What does it mean to design for mobile first and why should we bother? If a business owner wants to reach as many people as possible, to rephrase the famous dictum of “Wee Willie” Keeler, one will need to hit ‘em where they are. Statistics found in the Pew Research Center’s Mobile Technology Fact Sheet state that 90% of American adults own a cell phone. 64% of American adults own a smartphone. 60+% of all cell phone owners use their phone to access the internet, which includes smartphones and regular cell phones. This doesn’t include other mobile devices such as tablets and e-readers. Consumers are on their mobile devices and business owners need to make sure that all their content on the World Wide Web is accessible via a mobile device. For business owners that haven’t planned for mobile first, a shift needs to happen or be left behind.
If that’s the case, what does the shift entail? I can’t say that before mobile devices, designing and developing websites was a known, well understood enterprise that delivered a homogeneous experience. The Web, as we know it, had growing pains before it came to be what it is. Web design and development had to suffer through periods such as the “Browser Wars,” proprietary markup, problematic third-party plugins for rich interactive experiences, and the cannibalization, of the Web API, in order create layouts that violated the original specification. The web was a messy place, and throughout this pre-mobile era, while grudgingly engaging in technically regrettable actions, such as using tables for page layout, designers and developers screamed for a clean standard.
The emergence of mobile as a major point of consumption finally forced the powers that be, such as the World Wide Web Consortium, software corporations, and browser vendors to come together and implement a Web API that would work at all points of consumption and deliver experiences that never break no matter the device. The standard is not complete, nor universally adopted, but we are closer to one than ever before.
To answer the first question, the attitude of designing for mobile first is to keep in mind that someone using a mobile browser will access content a majority of the time. Therefore, the design process ought to begin with the limitations of the mobile viewport in mind. The good news here, is that nothing new needs to be developed. No fancy plugins need to be created to enjoy content within a mobile context. When someone says that your new website should be responsive, that means that certain elements will adjust to the viewport limits. The website will, by default, contain as little rigid layout rules as possible. The big secret about HTML, the language of the World Wide Web: it’s responsive by default.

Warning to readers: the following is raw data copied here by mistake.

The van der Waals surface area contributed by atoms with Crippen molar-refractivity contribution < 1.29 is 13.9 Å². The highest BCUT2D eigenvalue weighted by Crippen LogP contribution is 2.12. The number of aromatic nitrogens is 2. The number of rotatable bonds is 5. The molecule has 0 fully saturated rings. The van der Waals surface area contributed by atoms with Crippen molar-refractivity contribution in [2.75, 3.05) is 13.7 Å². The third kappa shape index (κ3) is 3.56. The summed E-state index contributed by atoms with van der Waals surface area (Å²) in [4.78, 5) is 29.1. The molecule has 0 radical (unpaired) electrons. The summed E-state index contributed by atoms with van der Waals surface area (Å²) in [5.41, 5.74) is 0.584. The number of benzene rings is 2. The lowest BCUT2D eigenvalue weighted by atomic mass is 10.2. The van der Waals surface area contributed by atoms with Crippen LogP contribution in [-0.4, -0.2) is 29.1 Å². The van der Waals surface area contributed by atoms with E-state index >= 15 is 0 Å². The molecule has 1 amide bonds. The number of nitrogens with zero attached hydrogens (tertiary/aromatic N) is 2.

For years, designing for the web meant one kind of display, the desktop monitor. There was no demand for anything like a responsive layout. As a result, designers created layouts where the default behaviors of elements were immediately overridden and fixed. Once mobile design began to emerge, after the old method metastasized into the marrow of the web design process, the initial approach to web design was to plan for desktop and then see what one could do about mobile. Making a website responsive meant breaking the layout to fit a mobile device. In a way, designers were breaking the web standard twice. The approach should actually be inverted. Website content and layout should be planned for display on the smallest viewport and then altered for larger desktop displays.
The business owner’s content strategy will have to change. First, it means the website will be as lean as possible. It will contain the minimum amount of content necessary to deliver the message. Images will be lightweight. Images and video do improve engagement, but what good does all the images and video in the world do when the user navigates to somewhere else because the page takes too long to load? The number of requests made over the network will be reduced to a minimum. Faster page load times translates to higher retention rates, especially over mobile. There’s an added benefit to minimizing page load time: Google gives higher page rank to sites that load quickly.
When one plans a website for mobile first consumption, the result is a lean, mean property to which visitors may want to return and continue consuming, especially if the content is changed on a regular basis. As more visitors return, and hopefully share the site’s location among friends, the company’s visibility improves. If the company’s website isn’t responsive to a user’s mobile device, one can only expect the user’s ability to take the company seriously to dwindle over time. It’s time for that company to consider a new approach with mobile as the priority.